Not Kicking Themselves

No pity necessary: Keshawn Martin flashes his Michigan State skill, makes the Texans special teams worthy

No pity necessary: Keshawn Martin flashes Michigan State skill on TD

Keshawn Martin Texans return move
Keshawn Martin made all the right moves on the first return touchdown of his NFL career. Photo by © Michelle Watson/CultureMapSNAP.com
Keshawn Martin Texans return
By the time Oakland Raiders punter Marquette King caught up to Keshawn Martin, the Texan was already holding the ball out in the end zone. Photo by © Michelle Watson/CultureMapSNAP.com
KeShawn Martin Texans return wide
Keshawn Martin went 87 yards for a touchdown. Photo by © Michelle Watson/CultureMapSNAP.com
Randy Bullock Texans
And Randy Bullock kicked a career-long 51-yard field goal on the very next play. Photo by © Michelle Watson/CultureMapSNAP.com
Keshawn Martin Texans yelled at
Keshawn Martin changed the game with his first kick return for a touchdown. Photo by Michelle Watson/CultureMapSnap
Keshawn Martin Texans return move
Keshawn Martin Texans return
KeShawn Martin Texans return wide
Randy Bullock Texans
Keshawn Martin Texans yelled at

After embattled kicker Randy Bullock made the first 50-yard field goal of his career to give the Houston Texans their first lead, those fancy new Reliant Stadium scoreboards showed a young woman in the stands, holding up a "Randy, you can do it" sign.

Texans kick returner Keshawn Martin hasn't drawn such outright public pity. But that doesn't mean Martin hasn't been nearly as frustrated as Bullock with his inability to make a major difference for the Texans' struggling special teams.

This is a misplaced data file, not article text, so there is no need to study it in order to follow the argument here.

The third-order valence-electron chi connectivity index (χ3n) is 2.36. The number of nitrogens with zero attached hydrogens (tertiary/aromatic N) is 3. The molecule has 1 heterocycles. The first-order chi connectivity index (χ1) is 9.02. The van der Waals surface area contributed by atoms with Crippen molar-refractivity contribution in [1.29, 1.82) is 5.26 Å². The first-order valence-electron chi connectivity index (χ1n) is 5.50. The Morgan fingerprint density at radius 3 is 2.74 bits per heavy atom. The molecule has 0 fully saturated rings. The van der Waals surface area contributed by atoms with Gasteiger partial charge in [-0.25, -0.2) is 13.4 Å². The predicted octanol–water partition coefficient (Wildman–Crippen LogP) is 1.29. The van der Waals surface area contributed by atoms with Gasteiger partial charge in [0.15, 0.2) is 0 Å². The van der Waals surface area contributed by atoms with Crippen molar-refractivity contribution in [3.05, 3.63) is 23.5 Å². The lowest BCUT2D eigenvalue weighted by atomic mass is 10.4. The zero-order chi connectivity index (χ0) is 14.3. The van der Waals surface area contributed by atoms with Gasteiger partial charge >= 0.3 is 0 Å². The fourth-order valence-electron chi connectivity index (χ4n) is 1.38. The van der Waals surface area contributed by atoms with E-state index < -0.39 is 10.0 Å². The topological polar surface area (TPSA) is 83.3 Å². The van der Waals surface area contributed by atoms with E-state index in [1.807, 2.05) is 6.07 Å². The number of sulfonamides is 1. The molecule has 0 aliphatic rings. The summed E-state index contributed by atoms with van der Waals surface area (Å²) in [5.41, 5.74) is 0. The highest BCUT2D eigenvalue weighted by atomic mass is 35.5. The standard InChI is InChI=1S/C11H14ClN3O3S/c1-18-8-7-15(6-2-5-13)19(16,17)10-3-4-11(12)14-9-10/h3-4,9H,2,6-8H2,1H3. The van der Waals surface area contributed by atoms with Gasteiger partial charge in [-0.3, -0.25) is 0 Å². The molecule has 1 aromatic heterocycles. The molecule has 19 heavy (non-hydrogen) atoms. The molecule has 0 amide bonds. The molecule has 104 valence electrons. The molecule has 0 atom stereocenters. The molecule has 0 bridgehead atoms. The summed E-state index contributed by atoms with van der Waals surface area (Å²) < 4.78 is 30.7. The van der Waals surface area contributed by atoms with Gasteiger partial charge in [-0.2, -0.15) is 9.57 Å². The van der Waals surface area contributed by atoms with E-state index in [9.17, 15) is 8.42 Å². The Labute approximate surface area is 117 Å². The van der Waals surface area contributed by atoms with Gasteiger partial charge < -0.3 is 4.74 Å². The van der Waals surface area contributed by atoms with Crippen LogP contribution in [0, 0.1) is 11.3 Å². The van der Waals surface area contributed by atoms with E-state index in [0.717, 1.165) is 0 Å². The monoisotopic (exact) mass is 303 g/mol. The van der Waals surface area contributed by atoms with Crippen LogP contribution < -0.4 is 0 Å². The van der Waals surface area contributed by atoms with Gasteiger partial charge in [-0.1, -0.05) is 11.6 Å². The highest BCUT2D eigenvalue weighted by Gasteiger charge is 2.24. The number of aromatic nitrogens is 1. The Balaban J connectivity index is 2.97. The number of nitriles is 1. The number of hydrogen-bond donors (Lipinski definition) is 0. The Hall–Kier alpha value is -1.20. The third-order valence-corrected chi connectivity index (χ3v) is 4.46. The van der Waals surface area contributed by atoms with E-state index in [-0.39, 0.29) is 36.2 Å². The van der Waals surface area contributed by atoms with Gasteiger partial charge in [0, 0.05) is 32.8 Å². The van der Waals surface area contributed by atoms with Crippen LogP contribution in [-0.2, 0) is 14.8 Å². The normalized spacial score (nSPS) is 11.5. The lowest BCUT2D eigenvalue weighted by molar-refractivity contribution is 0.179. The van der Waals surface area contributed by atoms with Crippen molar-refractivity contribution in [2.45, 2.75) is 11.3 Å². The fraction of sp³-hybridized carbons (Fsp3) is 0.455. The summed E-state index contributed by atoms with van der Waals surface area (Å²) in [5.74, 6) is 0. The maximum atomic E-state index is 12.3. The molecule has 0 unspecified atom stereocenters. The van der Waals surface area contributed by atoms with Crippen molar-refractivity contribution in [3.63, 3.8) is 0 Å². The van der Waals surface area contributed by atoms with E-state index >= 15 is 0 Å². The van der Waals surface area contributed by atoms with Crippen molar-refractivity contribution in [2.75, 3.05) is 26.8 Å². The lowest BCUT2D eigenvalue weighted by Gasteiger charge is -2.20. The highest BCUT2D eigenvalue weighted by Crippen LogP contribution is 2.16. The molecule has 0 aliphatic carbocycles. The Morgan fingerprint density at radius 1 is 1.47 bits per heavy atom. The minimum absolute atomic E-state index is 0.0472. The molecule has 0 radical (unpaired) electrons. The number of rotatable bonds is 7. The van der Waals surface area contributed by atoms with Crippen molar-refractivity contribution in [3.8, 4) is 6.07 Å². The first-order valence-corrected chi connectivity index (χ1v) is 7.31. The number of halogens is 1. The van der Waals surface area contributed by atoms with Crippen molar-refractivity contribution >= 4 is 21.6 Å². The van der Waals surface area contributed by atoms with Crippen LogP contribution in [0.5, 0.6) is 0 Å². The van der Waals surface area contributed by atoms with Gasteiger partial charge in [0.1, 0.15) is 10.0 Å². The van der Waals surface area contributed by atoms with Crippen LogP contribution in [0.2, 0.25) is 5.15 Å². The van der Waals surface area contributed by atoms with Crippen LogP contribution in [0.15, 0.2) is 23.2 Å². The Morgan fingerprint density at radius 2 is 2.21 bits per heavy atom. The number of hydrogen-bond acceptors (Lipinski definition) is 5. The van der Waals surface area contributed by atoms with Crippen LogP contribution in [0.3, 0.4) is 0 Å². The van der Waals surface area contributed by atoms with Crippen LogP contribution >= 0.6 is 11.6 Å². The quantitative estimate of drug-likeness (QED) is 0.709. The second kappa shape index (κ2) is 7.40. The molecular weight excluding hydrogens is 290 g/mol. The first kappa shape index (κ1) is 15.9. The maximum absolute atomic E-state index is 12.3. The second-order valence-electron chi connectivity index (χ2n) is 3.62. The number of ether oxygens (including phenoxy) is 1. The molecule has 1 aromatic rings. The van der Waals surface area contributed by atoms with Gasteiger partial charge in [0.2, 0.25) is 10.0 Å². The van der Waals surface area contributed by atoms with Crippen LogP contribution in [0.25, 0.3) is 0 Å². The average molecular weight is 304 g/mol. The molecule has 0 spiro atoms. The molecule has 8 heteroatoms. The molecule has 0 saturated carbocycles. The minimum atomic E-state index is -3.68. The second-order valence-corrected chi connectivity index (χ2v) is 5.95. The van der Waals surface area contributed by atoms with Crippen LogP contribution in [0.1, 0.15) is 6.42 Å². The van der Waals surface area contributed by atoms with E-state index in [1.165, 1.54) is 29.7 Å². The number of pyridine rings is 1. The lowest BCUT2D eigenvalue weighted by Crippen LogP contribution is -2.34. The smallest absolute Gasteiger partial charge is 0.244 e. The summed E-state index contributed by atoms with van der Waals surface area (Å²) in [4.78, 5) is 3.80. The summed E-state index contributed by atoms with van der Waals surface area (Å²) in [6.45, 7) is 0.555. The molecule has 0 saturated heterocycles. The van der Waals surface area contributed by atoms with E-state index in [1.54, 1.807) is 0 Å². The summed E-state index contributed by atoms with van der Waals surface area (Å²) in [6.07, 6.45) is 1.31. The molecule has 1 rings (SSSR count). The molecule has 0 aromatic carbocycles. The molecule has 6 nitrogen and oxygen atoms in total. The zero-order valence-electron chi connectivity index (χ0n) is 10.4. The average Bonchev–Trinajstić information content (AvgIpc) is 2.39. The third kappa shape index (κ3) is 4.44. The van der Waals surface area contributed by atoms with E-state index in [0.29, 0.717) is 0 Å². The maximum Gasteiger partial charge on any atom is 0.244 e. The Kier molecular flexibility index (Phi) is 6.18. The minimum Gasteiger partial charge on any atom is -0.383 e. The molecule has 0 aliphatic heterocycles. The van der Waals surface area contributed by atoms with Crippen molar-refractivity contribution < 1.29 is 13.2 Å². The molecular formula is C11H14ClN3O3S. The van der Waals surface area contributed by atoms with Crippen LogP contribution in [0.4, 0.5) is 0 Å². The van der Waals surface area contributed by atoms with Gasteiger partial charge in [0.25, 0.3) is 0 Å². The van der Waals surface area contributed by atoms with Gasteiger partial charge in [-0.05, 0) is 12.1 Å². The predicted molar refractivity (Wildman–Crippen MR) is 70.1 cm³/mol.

For Martin, it represents a huge NFL first. A second-year player out of Michigan State, Martin is still trying to establish himself as an NFL factor.  

Martin's felt like he's had chances to pull off game-changing returns that just haven't been completed. Until Sunday. Until Martin caught a punt at his own 13-yard line with the Texans trailing 14-7 in the second quarter, stumbled a bit, started up the left sideline, cut back into the middle and found nothing but green in front of him.

Say hello to the longest punt return in Texans' franchise history. For Martin, it represents a huge NFL first. A second-year player out of Michigan State, Martin is still trying to establish himself as an NFL factor. To do that as a kick returner, you need to score touchdowns.

Martin now has one. The 87-yard touchdown return against the Oakland Raiders doesn't just get Martin in the return touchdown column. It obliterates his previous long return (a 54 yarder) by 33 yards.

For a player who never had any trouble scoring at Michigan State (Martin scored five different ways as a Spartan — receiving, rushing, passing, punt returning, kick returning), this is something of a break through. He didn't hesitate on his touchdown return, cutting into the open creases with confidence. Raiders punter Marquette King futilely tried to chase Martin down from behind, but the Texan was already in the end zone, extending the football in one arm, by the time King got close.

When Bullock followed the return touchdown up with his career-long 51-yard field goal on the Texans' very next possession, Joe Marciano's special teams finally had the makings of a good day.

Bullock came into the game, having missed nine field goals in nine games (only having made 14). Martin had seen his kick returner job threatened (at least earlier in the season when Danieal Manning was still healthy).

But by halftime, Martin already had 170 yards in return yards. Many wonder if the 5-foot-11, 194-pounder has the type of pure breakaway speed good NFL kick returners need (Martin isn't in the same track class with former Texans returners Jacoby Jones or Trindon Holliday). But Martin had enough speed to take it to the house on Sunday.

It's a start. Which is what the second half of this lost Texans season is all about.